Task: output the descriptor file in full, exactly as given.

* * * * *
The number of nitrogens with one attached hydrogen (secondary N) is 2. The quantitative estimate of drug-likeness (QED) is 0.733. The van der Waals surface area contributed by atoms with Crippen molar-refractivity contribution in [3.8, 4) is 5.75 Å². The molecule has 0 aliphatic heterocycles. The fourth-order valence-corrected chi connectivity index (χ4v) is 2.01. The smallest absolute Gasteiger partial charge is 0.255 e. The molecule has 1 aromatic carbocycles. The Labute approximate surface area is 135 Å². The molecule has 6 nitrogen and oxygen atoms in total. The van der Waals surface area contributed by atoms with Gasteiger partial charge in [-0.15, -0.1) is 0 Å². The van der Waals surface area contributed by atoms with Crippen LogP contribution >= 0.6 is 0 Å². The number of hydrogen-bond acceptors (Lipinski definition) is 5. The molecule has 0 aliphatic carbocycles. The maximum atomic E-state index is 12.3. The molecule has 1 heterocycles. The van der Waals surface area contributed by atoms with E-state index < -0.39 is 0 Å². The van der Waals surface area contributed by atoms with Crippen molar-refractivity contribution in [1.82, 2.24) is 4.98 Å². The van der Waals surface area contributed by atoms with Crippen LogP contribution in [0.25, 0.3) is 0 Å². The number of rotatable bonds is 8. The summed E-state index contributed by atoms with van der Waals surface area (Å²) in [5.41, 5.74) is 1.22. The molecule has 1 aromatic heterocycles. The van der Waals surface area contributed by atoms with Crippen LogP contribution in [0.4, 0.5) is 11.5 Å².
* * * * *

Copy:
The number of nitrogens with one attached hydrogen (secondary N) is 2. The quantitative estimate of drug-likeness (QED) is 0.733. The van der Waals surface area contributed by atoms with Crippen molar-refractivity contribution in [3.8, 4) is 5.75 Å². The molecule has 0 aliphatic heterocycles. The fourth-order valence-corrected chi connectivity index (χ4v) is 2.01. The smallest absolute Gasteiger partial charge is 0.255 e. The molecule has 1 aromatic carbocycles. The Labute approximate surface area is 135 Å². The molecule has 6 nitrogen and oxygen atoms in total. The van der Waals surface area contributed by atoms with Gasteiger partial charge in [-0.15, -0.1) is 0 Å². The van der Waals surface area contributed by atoms with Crippen LogP contribution >= 0.6 is 0 Å². The number of hydrogen-bond acceptors (Lipinski definition) is 5. The molecule has 0 aliphatic carbocycles. The maximum atomic E-state index is 12.3. The molecule has 1 heterocycles. The van der Waals surface area contributed by atoms with E-state index < -0.39 is 0 Å². The van der Waals surface area contributed by atoms with Crippen molar-refractivity contribution in [1.82, 2.24) is 4.98 Å². The van der Waals surface area contributed by atoms with Crippen LogP contribution in [0.25, 0.3) is 0 Å². The number of rotatable bonds is 8. The summed E-state index contributed by atoms with van der Waals surface area (Å²) in [5.41, 5.74) is 1.22. The molecule has 1 aromatic heterocycles. The van der Waals surface area contributed by atoms with Crippen LogP contribution in [0.4, 0.5) is 11.5 Å².